The crypto community, without a shadow of a doubt, knows Gary Gensler to be a regulatory pain in the sector. Against the financial regulation backdrop in the United States, one lawmaker’s audacious proposition to reduce Gary Gensler’s salary to a mere $1 serves as a symbolic statement.
The proposed bill underscores the tension between traditional financial structures and the disruptive force of cryptocurrencies. This move is emblematic of the deep-rooted disagreements and ideological clashes surrounding the future of financial regulation in the digital age.
Gary Gensler’s salary stands at risk
As it stands, it appears that crypto regulation under the SEC is taking a toll on the United States government budget. On that line, several lawmakers are coming for the man responsible, Gary Gensler. A U.S. legislator aims to reduce Gary Gensler’s salary, the chair of the Securities and Exchange Commission, to only $1 year.
Rep. Tim Burchett offered an amendment to the Financial Services and General Government (FSGG) that recommends Gary Gensler’s pay cut, which many see as a power play. How? In the long run, this is part of a broader proposal to withdraw funding from the regulator.
The FSGG bill, which was initially presented on July 13 of the current year, is a comprehensive legislative proposal designed to reduce government expenditures in all areas substantially.
Gary Gensler is believed to earn more than $300,000 annually for his role as the head of the SEC. The salary compensation of Securities and Exchange Commission officials in the United States is structured and regulated to ensure transparency and fairness.
When it comes to the salary structure, the SEC has a structured compensation program for its employees. The salary cap for all SK staff, including locality pay, is $272,100. While specific details about pay ranges for SEC officials are not provided, this cap gives a glimpse into the upper limit of their salaries.
More officials go after the SEC and Gary Gensler
Rep. Tim Burchett is not the only government official pained by the SECs and Gary Gensler’s financial expenditure on crypto regulation.
During his presentation before the House Rules Committee on November 6th, Representative Steve Womack explained that the Securities and Exchange Commission, along with other government agencies, had been subjected to excessive regulation and were imposing an excessive financial burden on the government.
Womack suggested that the most effective approach would be to withdraw funding from the SEC in order to reduce its regulatory “intrusiveness” and compel the agency to prioritize its primary objective.
Per Womack’s suggestion, the measure would additionally retrieve funds allocated for the General Services Administration to construct environmentally friendly structures while also prohibiting the Consumer Product Safety Commission from imposing regulations on gas stoves.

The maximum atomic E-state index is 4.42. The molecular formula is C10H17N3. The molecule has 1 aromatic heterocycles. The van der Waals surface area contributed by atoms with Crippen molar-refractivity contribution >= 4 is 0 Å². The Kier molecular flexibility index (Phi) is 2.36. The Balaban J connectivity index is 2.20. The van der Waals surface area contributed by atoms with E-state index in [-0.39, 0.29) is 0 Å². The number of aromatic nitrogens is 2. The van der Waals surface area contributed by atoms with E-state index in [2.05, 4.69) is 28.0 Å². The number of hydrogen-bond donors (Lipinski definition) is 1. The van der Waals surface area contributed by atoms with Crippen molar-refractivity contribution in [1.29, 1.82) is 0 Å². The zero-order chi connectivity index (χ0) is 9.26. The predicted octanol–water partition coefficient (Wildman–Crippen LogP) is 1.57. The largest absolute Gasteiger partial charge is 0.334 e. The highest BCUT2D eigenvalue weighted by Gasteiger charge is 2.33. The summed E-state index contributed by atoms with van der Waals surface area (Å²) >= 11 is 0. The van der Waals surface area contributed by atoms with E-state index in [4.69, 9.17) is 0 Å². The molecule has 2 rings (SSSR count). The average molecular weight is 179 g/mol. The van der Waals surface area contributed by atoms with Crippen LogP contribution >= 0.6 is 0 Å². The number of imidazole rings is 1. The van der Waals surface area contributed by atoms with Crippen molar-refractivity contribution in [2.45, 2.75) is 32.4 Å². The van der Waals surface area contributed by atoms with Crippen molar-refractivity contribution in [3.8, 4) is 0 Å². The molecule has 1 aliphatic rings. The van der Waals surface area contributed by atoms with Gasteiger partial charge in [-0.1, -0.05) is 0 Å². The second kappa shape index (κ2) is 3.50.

We demand in this bill that agencies concentrate on their core mission […] The pursuit of a job-killing, burdensome, and unnecessary regulatory agenda only serves to further bloat a federal bureaucracy that has become too big, too intrusive, and counter-intuitive to limited government.
We move in that direction with this bill […] Specifically, we turn off rulemakings at the Securities and Exchange Commission that lack proper cost-benefit analysis and aggregate impact analysis.Rep. Steve Womack (R-Ark.)
Womack added, “To be clear, the agencies under our jurisdiction perform important functions; however, many have strayed from their mandate, and the results have been a true disservice to the American people.”
Gary Gensler and his agency have faced criticism from U.S. politicians on many occasions prior to today’s event.
On June 12, the SEC Stabilization Act was introduced to the House of Representatives by United States Reps. Warren Davidson and Tom Emmer. One of the main elements of the bill is to oust Gary Gensler from his position as chair of the SEC.
If approved, the bill would terminate Gart Gensler from his position and reallocate the authority of the agency among the SEC chair and commissioners. Additionally, it would establish the role of an executive director and introduce a sixth commissioner to the agency in order to prevent any single political party from exerting a dominant influence.
Davidson and Emmer have consistently expressed their disapproval of the Gary Gensler-led SEC, with Emmer characterizing the SEC Chair as a regulator acting in bad faith and accusing him of indiscriminately targeting the crypto community with enforcement measures while neglecting the genuinely malicious individuals.